Dead Dogs Are More Than Metaphors
On the Burden of Killing an Animal and the Stories That Take it For Granted
We were receiving a lot of dead dog stories. Out of about 2,000 fiction submissions that had come into my university’s literary journal that year, there were probably 30 stories featuring a dead dog. Not insignificant. But I should elaborate: in the stories, the dogs weren’t just dead. They didn’t just die. Specifically, the dogs were killed by the central male characters in these stories. The stories were written by, for the most part, men. The dogs were killed with shovels, run over and, of course, shot. They were beaten to death or killed in staged dogfights. In nearly every instance, the drama surrounding the dog’s death upstaged the actual death of the dog or any of the resulting human emotions.
In these stories, killing a dog represented something. I’m not sure I’m correct, but I think the dog deaths probably stood in for a significant trial or pain these writers hoped to convey but could not yet present. The deaths of the dogs seemed to stand as examples of the suffering inherent in human lives—not canine ones.
Moments after I killed my own dog, I thought of those dead dog stories. Perhaps in homage to them, I’m making my dog’s death sound more shocking than it was. Also like those dead dog stories, I’m being imprecise. I did not kill him, but I did authorize the killing of my dog. And then, sitting on the floor of a Comfort Room (low light, informational pamphlets, tiny bottles of water), I held his head in my lap while the emergency vet injected a Windex-blue liquid into his IV. As she depressed the syringe, it took significant effort on my part not to knock the needle out of her hand.
* * * *
His name was Ace, and he was an English Pointer of the Elhew bloodline, dogs bred for hunting birds alongside humans. About an hour before he died, we’d been told Ace had a burst tumor on his spleen that was bleeding into his stomach. That with surgery, he may live four more weeks. With chemo, maybe nine months. But Ace wasn’t much for discomfort. He’d lived for 11 years. The first four of those years, he’d endured being kicked and starved and fed moldy food and who knows what else.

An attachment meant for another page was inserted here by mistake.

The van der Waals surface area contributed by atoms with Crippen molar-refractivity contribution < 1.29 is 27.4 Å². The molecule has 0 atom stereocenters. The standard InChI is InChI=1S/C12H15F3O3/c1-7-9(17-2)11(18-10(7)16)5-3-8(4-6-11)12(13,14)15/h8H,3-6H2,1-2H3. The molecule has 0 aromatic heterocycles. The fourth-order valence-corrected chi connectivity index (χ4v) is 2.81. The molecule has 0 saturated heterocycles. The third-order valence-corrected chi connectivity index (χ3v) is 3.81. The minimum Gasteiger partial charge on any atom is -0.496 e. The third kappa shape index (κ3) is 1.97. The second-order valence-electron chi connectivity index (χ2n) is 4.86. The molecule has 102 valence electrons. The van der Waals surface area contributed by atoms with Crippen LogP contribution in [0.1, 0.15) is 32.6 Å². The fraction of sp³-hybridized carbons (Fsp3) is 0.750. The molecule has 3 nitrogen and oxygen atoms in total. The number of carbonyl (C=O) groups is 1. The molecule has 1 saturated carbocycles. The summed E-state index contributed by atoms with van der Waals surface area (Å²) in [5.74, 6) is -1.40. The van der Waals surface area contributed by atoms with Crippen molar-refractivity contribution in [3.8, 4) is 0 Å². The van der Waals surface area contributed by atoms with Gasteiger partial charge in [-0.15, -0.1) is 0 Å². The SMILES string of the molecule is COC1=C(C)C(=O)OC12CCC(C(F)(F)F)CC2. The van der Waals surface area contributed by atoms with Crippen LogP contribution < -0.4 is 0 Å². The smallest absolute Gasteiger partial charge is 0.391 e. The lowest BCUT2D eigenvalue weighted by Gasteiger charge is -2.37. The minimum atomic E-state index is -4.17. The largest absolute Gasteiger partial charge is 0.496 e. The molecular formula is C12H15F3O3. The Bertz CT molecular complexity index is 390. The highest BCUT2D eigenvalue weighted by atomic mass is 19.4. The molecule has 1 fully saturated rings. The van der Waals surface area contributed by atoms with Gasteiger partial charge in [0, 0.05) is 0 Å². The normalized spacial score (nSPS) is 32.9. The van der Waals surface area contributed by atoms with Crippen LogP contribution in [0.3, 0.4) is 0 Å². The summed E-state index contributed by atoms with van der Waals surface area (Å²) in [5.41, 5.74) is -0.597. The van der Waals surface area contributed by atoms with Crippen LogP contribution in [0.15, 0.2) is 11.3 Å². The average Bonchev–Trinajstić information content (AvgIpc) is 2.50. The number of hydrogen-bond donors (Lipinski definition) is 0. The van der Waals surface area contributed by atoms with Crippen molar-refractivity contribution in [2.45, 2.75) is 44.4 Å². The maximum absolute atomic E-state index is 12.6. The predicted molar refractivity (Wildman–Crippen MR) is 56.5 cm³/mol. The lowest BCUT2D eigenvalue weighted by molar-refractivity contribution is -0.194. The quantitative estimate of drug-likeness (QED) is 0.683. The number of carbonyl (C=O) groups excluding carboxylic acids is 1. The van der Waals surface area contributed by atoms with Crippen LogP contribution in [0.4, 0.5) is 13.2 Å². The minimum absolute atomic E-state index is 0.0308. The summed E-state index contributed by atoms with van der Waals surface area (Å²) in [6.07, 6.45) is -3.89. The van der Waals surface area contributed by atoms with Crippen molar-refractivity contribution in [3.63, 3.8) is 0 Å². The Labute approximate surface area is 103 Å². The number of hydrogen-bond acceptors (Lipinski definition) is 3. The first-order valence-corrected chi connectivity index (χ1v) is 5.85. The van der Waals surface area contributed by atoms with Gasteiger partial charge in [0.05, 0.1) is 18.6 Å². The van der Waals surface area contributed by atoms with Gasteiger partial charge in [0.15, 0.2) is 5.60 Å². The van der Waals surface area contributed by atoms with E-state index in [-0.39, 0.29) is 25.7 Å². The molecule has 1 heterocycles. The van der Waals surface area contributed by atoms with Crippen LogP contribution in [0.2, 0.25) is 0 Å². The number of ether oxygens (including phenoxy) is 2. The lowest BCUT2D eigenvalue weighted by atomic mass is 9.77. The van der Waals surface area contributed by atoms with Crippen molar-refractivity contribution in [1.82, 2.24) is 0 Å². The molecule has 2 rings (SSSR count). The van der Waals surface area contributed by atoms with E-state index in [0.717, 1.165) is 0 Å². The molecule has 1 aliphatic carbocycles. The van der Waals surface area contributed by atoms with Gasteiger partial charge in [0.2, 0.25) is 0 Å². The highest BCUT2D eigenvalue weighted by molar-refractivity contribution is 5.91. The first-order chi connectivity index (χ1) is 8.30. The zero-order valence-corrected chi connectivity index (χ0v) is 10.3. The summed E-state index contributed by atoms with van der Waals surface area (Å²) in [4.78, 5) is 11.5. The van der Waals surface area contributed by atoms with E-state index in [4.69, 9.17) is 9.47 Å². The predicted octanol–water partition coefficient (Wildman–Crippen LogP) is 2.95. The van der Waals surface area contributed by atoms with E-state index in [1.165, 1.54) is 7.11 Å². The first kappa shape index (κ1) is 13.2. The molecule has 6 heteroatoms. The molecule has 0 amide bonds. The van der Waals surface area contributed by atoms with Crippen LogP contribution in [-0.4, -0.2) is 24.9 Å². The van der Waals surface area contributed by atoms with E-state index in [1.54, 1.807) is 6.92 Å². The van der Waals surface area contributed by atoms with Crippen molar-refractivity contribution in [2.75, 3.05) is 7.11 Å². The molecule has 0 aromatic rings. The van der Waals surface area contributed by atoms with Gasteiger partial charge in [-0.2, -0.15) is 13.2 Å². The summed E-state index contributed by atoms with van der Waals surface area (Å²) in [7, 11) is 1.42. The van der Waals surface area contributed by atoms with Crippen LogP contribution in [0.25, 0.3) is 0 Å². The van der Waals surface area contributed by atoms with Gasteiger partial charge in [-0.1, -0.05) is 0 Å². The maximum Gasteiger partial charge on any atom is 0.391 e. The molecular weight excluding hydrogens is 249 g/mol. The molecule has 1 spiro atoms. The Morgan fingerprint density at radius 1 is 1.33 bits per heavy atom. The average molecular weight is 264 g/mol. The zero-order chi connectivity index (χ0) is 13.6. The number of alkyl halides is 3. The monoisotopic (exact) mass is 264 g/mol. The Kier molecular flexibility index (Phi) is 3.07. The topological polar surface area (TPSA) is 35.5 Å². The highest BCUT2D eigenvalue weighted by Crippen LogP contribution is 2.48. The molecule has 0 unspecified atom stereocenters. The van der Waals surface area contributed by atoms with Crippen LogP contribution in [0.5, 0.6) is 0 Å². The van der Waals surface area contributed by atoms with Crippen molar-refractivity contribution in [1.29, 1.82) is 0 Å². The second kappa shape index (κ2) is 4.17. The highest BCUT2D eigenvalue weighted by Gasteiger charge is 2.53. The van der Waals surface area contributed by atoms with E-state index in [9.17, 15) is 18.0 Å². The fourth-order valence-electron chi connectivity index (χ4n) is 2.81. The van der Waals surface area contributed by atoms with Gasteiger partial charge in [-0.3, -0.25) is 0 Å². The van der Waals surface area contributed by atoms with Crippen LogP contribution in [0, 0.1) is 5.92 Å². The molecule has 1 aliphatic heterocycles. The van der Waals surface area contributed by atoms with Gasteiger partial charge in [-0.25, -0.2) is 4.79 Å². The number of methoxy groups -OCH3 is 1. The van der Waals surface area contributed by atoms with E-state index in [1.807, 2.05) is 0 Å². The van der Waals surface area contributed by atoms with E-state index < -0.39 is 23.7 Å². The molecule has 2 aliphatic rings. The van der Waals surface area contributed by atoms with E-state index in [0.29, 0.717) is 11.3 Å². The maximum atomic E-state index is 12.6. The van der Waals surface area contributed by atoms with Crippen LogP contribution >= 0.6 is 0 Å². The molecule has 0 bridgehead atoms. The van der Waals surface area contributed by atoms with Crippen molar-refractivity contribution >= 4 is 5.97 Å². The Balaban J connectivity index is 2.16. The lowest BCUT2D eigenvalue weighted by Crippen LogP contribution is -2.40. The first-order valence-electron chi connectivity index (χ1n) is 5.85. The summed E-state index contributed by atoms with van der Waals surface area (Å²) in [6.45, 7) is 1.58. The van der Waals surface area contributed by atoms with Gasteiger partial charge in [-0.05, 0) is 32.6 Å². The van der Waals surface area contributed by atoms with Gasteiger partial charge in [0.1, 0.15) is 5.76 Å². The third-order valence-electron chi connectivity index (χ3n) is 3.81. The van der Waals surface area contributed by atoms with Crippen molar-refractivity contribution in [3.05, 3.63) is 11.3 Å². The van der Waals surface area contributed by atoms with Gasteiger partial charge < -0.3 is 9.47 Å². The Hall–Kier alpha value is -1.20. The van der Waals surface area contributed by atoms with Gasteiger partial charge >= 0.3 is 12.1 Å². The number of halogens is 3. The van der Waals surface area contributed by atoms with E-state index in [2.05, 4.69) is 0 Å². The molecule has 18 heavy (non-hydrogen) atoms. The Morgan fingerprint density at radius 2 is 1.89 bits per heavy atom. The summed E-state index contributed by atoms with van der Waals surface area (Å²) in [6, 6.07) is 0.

We adopted Ace from a relative, and the second night he lived with us, he began baying like a wolf in pain, apparently in his sleep. We dubbed these episodes his “night terrors.” He never got over them. With time, though, he became like all happy dogs: friendly and fun loving. In his later years, Ace spent most of his energy seeking out the squirrels in our neighborhood with passion. He slept under a blanket, preferably with his head on a pillow.
I wonder how it is that we are put in charge of making life and death decisions for animals like Ace—creatures Tolstoy gave narrative agency to in Anna Karenina. Tolstoy’s Laska, the bird dog, hunts with Levin:
Running into the marsh, Laska at once picked up, amidst the familiar smells of roots, marsh grass, rust, and the alien smell of horse dung, the bird smell spread all through the place, that same strong-smelling bird that excited her more than anything else.
Tolstoy imagines a bird dog’s thoughts and volition. But we couldn’t exactly ask Ace, “So, chemo or the needle?” And what about those other creatures whose lives depend on human will: the ones whose environments we destroy, every poor gerbil ever given to a young child, those dozen goldfish I killed sequentially in fourth grade? This is a dominion we don’t seem to deserve, and one that I didn’t recognize until, shot full of sedatives so he wouldn’t feel the pain of the lethal blue, Ace lay his head in my lap for the last time and released a death groan.
* * * *
At the university literary magazine, we didn’t publish any of the dead dog stories. And I think it was because each of them utilized the death of a dog for the story’s external needs: characterization, evocation of pain, plot points. The stories might have gotten at something by considering the loss of the individual animal, or maybe the implications of killing an animal for something other than food or survival, even when that something is mercy. These mortal decisions are relegated only to the human animal, and anything uniquely human is fodder for storytelling. But once you recognize that power to destroy, you feel the burden of authority.
This burden reminds me of the final line of an excellent William Maxwell story, “With Reference to an Incident at a Bridge” when the narrator recognizes the weight of his power over others (in this case, younger humans): “…it was the moment I learned that I was not to be trusted.” Ace trusted me, and we made the best decision we could. Sometimes, I still think I hear him on the other side of the house, readjusting in his sleep.